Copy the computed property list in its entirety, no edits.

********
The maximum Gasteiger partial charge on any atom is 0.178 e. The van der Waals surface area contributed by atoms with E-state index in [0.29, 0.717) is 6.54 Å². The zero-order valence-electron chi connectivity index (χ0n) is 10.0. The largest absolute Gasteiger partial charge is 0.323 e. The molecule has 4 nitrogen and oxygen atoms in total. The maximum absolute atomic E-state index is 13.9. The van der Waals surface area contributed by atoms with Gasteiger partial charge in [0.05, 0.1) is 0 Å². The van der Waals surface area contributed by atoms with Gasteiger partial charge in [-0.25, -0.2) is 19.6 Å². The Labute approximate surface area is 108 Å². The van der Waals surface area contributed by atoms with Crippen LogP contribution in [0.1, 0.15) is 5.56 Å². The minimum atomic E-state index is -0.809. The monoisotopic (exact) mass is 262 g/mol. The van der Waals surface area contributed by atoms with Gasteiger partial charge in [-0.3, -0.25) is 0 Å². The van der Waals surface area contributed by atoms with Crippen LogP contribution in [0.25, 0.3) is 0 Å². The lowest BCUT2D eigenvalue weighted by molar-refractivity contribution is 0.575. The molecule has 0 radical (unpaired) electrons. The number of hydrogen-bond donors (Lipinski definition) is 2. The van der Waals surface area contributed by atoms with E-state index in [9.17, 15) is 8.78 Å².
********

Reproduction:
The maximum Gasteiger partial charge on any atom is 0.178 e. The van der Waals surface area contributed by atoms with E-state index in [0.29, 0.717) is 6.54 Å². The zero-order valence-electron chi connectivity index (χ0n) is 10.0. The largest absolute Gasteiger partial charge is 0.323 e. The molecule has 4 nitrogen and oxygen atoms in total. The maximum absolute atomic E-state index is 13.9. The van der Waals surface area contributed by atoms with Gasteiger partial charge in [0.05, 0.1) is 0 Å². The van der Waals surface area contributed by atoms with Gasteiger partial charge in [-0.25, -0.2) is 19.6 Å². The Labute approximate surface area is 108 Å². The van der Waals surface area contributed by atoms with Crippen LogP contribution in [0.1, 0.15) is 5.56 Å². The minimum atomic E-state index is -0.809. The monoisotopic (exact) mass is 262 g/mol. The van der Waals surface area contributed by atoms with Gasteiger partial charge in [-0.3, -0.25) is 0 Å². The van der Waals surface area contributed by atoms with Crippen LogP contribution in [0.25, 0.3) is 0 Å². The lowest BCUT2D eigenvalue weighted by molar-refractivity contribution is 0.575. The molecule has 0 radical (unpaired) electrons. The number of hydrogen-bond donors (Lipinski definition) is 2. The van der Waals surface area contributed by atoms with E-state index in [9.17, 15) is 8.78 Å².